Some important things to remember during this civic election

Voting in an election is one of the most important responsibilities a person living in a city, province or country has to do.

That being said there’s a number of things to keep in mind during an election to ensure it doesn’t get out of hand. Here’s a few things to keep in mind when Edmonton shifts into election mode.

New rules around campaign signs

There’s no way to avoid it — campaign signs are coming but there’s new rules around where they can be placed.

For example, election signs can go up on City of Edmonton properties as long as they follow the outlined guidelines. Municpal and school board by-election signs are allowed after the Labour Day weekend until three days after election day, which is Oct. 16.
Election signs are allowed two weeks prior to nomination day, which is Sept. 18, and can stay up until three days after election day.

Those finding themselves with election fatigue can escape it by visiting city run parks, green spaces and schools as campaign signs are not permitted on them.

Drivers will also be spared from seeing signs along highway structures such as guardrails, bridges and retaining walls. Signs are also banned along the following highways:

• Anthony Henday Drive
• Whitemud Drive
• Yellowhead Trail
• Sherwood Park Freeway
• Wayne Gretzky Drive
• St. Albert Trail/Mark Messier Trail
• Groat Road
• Terwillegar Drive
• 91 Street between Ellerslie Road and Whitemud Drive
• 137 Avenue between St. Albert Trail and 97 Street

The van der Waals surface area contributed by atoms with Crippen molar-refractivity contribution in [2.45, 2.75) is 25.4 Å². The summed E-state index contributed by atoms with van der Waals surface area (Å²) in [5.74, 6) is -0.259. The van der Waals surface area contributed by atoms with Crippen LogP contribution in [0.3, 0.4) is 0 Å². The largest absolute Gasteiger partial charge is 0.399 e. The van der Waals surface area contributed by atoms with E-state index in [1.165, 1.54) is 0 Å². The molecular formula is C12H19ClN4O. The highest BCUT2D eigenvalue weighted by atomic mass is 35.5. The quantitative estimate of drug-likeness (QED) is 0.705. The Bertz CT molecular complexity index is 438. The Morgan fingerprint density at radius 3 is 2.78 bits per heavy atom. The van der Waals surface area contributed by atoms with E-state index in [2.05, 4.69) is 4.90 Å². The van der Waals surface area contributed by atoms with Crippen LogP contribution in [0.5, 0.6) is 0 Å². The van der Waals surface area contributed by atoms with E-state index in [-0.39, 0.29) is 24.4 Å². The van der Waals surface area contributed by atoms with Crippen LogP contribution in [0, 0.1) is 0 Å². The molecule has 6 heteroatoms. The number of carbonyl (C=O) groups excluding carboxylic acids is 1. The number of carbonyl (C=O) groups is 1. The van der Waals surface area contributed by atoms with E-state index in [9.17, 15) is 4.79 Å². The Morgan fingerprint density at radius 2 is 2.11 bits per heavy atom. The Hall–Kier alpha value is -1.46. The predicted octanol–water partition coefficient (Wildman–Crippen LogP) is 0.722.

• 112 Avenue between 73 Street and 78 Street

Signs are allowed on grass boulevards but they have to follow 11 rules, which includes banned digital signs, at least three metres away from the curb face of a roadway, signs promoting the same candidate, issue or question must be at least 20 metres apart from each other and signs can’t be placed in vehicle travel lanes like a paved shoulder.

Someone found placing a sign illegally could be handed a $250 fine.

Special mail-in ballots available 

Another thing to keep in mind is that special mail-in ballots are now available for those who are eligible to vote but won’t be able to use advance voting or able to vote on election day.

A person able to use a special mail-in ballot can be someone who is physically unable to vote on election day or through advance vote, will be absent from the city or is an election worker, candidate, official agent or scrutineer at a voting station.

Voters can make the request for the service right until election day with packages available starting Sept. 22. The packages must be completed and received by the elections and census office by 7 p.m. on election day in order for them to count.

There’s currently 86 candidates who have put forward their intention to run in October.

Another quick point is the city needs roughly 3,000 workers to help make the election happen. Those wishing to work during the election can visit the city’s website here.

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